Asthma affects approximately 4.4 million U.S. children,1 and accounts for 2.9 million annual pediatric visits.2 A disproportionate number of children and adolescents with asthma are affected by depression and anxiety, compared to non-asthmatic controls.3 Asthma in youth is also linked with increased risk of suicide.4
In their article entitled “Asthma and Mental Health Among Youth: Etiology, Current Knowledge, and Future Directions,” Goodwin et al review the relationship between asthma and psychiatric disorders in youth, analyzing psychosocial and biochemical factors of causality, cigarette smoking, and medication side effects. [Goodwin et al, 2012]
Having a chronic health condition with distressing and disruptive symptoms can result in feelings of hopelessness and discouragement, leading to depression, the authors suggest. Additionally, living with a life-threatening condition might result in anxiety or post-traumatic stress. There may also be an indirect connection: Depression has been associated with poor medication adherence in an array of chronic diseases, and this may be the case in asthma as well.
Family dysfunction (eg, parental criticism or family conflict) is known to play a significant role in childhood asthma and general mental health problems in youth.6 The authors note that optimal understanding of childhood asthma and depression might be achieved using a combination of family and psychobiological mechanisms.
The Role of Cigarette Smoking
The authors state that cigarette smoking plays a role in asthma in patients of all ages. There is an association between smoking exposure and conduct disorders, attention-deficit/hyperactivity disorder, and depressive and anxiety disorders in children and adolescents. Youth who are depressed and/or anxious are more likely to smoke; smoking, in turn, can trigger or exacerbate asthma. However, the authors add, the exact pathways through which smoking, mental health problems, and asthma reciprocally influence one another remain unclear.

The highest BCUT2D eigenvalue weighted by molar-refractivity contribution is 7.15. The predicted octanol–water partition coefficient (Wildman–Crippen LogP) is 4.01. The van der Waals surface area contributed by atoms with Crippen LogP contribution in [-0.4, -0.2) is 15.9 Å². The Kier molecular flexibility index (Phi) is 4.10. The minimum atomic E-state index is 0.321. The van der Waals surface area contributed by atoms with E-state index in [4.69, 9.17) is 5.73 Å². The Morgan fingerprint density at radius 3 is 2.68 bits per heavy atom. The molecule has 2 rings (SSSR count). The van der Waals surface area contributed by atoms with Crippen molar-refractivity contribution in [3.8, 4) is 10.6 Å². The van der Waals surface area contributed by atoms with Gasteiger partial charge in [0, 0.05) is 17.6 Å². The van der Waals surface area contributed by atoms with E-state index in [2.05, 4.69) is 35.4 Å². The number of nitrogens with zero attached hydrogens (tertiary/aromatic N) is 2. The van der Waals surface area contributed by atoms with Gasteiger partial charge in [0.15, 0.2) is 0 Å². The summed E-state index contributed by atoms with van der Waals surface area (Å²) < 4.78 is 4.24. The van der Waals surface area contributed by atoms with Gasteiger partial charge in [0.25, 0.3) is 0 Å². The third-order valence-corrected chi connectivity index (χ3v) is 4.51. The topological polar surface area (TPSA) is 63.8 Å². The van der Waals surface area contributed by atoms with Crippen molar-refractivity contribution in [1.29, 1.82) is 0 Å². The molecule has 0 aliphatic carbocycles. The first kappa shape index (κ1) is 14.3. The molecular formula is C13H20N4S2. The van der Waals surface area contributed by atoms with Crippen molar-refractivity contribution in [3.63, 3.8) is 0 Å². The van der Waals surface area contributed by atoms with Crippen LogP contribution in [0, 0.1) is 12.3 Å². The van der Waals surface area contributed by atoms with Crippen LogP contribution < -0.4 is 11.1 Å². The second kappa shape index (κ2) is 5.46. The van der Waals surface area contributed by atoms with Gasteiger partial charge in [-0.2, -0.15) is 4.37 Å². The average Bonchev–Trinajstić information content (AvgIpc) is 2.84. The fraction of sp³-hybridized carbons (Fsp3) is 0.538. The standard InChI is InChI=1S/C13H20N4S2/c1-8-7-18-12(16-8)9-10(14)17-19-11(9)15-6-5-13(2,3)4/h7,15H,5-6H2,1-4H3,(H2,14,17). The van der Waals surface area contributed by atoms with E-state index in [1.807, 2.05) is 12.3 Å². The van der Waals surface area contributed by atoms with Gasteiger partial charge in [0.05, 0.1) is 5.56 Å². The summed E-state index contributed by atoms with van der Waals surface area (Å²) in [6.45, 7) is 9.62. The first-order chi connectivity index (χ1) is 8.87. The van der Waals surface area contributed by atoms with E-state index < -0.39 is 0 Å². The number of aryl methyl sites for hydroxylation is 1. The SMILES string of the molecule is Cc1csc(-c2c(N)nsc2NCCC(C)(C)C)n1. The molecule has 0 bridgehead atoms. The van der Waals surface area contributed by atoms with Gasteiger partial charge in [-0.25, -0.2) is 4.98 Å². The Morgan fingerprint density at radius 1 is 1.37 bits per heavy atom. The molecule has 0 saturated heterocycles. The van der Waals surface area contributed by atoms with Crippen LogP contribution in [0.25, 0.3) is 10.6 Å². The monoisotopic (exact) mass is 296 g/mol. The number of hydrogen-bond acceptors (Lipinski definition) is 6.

Asthma is known to be an inflammatory disease in which the airways are infiltrated by T-helper cells, leading to the release of proinflammatory cytokines.7 There is also association between depression and inflammation.8 The authors list four pathways through which localized inflammation or peripheral circulating cytokines might influence brain signaling and induce depression—direct stimulation of primary afferent nerves, stimulation of Toll-like receptors on macrophages residing in the circumventricular organs; cytokine transporters on the blood-brain barrier, and IL-1 receptors on cells within the brain venules. [Goodwin et al, 2012]
Given a common link between depression and asthma and a link between both depression and asthma and inflammation, it is possible that inflammation may play a mediating role in the relationship between depression and asthma.